Brown also states that the double smoke plume formation, as seen in photographs, is believed to have coincided near the primary airburst section of the dust trail (as also pictured following the Tagish Lake fireball), and it likely indicates where rising air quickly flowed into the centre of the trail, essentially in the same manner as a moving 3D version of a mushroom cloud. Photographs of this smoke trail portion, before it split into two plumes, show this cigar-shaped region glowing incandescently for a few seconds. This region is the area in which the maximum of material ablation occurred, with the double plume persisting for a time and then appearing to rejoin or close up.
Injuries and damage
The blast created by the meteor's air burst produced extensive ground damage over an irregular elliptical area a few tens of kilometres across, with the secondary effects of the blast being the main cause of the considerable number of injuries. Russian authorities stated that 1,491 people sought medical attention in Chelyabinsk Oblast within the first few days. Health officials said 112 people had been hospitalised, with two in serious condition. A 52-year-old woman with a broken spine was flown to Moscow for treatment. Most of the injured were hurt by the secondary blast effects of shattered, falling or blown-in glass. The intense light from the meteor, momentarily 30 times brighter than the Sun, also produced injuries, leading to over 180 cases of eye pain, and 70 people subsequently reported temporary flash blindness. Twenty people reported ultraviolet burns similar to sunburn, possibly intensified by the presence of snow on the ground. Vladimir Petrov, when meeting with scientists to assess the damage, reported that he sustained so much sunburn from the meteor that the skin flaked only days later.
A fourth-grade teacher in Chelyabinsk, Yulia Karbysheva, was hailed as a hero after saving 44 children from imploding window glass cuts. Despite not knowing the origin of the intense flash of light, Karbysheva thought it prudent to take precautionary measures by ordering her students to stay away from the room's windows and to perform a duck and cover maneuver. Karbysheva, who remained standing, was seriously lacerated when the blast arrived and window glass severed a tendon in one of her arms; none of her students, whom she ordered to hide under their desks, suffered cuts.
After the air blast, car alarms went off and mobile phone networks were overloaded with calls. Office buildings in Chelyabinsk were evacuated. Classes for all Chelyabinsk schools were cancelled, mainly due to broken windows. At least 20 children were injured when the windows of a school and kindergarten were blown in at 09:22. Following the event, government officials in Chelyabinsk asked parents to take their children home from schools.
Approximately 600 m2 (6,500 sq ft) of a roof at a zinc factory collapsed during the incident. Residents in Chelyabinsk whose windows were smashed quickly sought to cover the openings with anything available, to protect themselves against temperatures of −15 °C (5 °F). Approximately 100,000 home-owners were affected, according to Chelyabinsk Oblast Governor Mikhail Yurevich. He also said that preserving the water pipes of the city's district heating was the primary goal of the authorities as they scrambled to contain further post-explosion damage.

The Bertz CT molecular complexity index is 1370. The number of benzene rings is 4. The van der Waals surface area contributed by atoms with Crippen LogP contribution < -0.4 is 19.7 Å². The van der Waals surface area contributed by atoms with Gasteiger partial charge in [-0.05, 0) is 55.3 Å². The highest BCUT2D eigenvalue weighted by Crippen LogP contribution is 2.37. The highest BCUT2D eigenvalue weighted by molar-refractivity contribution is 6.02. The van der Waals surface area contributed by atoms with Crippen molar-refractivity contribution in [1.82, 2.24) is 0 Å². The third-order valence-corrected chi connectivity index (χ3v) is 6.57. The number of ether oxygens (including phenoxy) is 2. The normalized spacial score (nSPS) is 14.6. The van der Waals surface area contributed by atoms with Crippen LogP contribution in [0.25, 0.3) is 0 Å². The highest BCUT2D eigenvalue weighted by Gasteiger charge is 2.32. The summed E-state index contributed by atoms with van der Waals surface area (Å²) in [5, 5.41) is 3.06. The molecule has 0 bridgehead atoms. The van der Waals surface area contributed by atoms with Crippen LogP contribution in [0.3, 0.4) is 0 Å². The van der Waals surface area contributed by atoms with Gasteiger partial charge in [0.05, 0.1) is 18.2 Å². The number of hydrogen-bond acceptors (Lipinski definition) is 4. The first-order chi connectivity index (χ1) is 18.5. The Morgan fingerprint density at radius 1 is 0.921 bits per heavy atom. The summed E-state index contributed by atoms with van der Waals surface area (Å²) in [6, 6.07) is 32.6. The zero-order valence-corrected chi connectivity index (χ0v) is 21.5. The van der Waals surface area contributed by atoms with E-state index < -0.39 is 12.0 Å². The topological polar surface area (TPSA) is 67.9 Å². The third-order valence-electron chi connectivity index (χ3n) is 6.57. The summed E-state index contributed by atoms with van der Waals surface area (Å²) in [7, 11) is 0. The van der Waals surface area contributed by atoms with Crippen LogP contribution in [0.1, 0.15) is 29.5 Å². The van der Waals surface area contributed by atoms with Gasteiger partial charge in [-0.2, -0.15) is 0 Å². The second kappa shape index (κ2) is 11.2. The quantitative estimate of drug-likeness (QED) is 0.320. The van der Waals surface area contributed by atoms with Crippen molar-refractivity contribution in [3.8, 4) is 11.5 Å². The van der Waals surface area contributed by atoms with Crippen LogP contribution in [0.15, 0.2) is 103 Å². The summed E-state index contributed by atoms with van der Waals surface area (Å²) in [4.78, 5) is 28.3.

By 5 March 2013 the number of damaged buildings was tallied at over 7,200, which included some 6,040 apartment blocks, 293 medical facilities, 718 schools and universities, 100 cultural organizations, and 43 sport facilities, of which only about one and a half percent had not yet been repaired. The oblast's governor estimated the damage to buildings at more than 1 billion rubles (approximately US$33 million). Chelyabinsk authorities said that broken windows of apartment homes, but not the glazing of enclosed balconies, would be replaced at the state's expense. One of the buildings damaged in the blast was the Traktor Sport Palace, home arena of Traktor Chelyabinsk of the Kontinental Hockey League (KHL). The arena was closed for inspection, affecting various scheduled events, and possibly the postseason of the KHL.
The irregular elliptical disk shape/"spread-eagled butterfly" ground blast damage area, produced by the airburst, is a phenomenon first noticed upon studying the other larger airburst event: Tunguska.
The Chelyabinsk meteor struck without warning. Dmitry Medvedev, the Prime Minister of Russia, confirmed a meteor had struck Russia and said it proved that the "entire planet" is vulnerable to meteors and a spaceguard system is needed to protect the planet from similar objects in the future. Dmitry Rogozin, the deputy prime minister, proposed that there should be an international program that would alert countries to "objects of an extraterrestrial origin", also called potentially hazardous objects.
Colonel General Nikolay Bogdanov, commander of the Central Military District, created task forces that were directed to the probable impact areas to search for fragments of the asteroid and to monitor the situation. Meteorites (fragments) measuring 1 to 5 cm (0.39 to 1.97 in) were found 1 km (0.62 mi) from Chebarkul in the Chelyabinsk region.
On the day of the impact, Bloomberg News reported that the United Nations Office for Outer Space Affairs had suggested the investigation of creating an "Action Team on Near-Earth Objects", a proposed global asteroid warning network system, in face of 2012 DA14's approach. As a result of the impact, two scientists in California proposed directed-energy weapon technology development as a possible means to protect Earth from asteroids.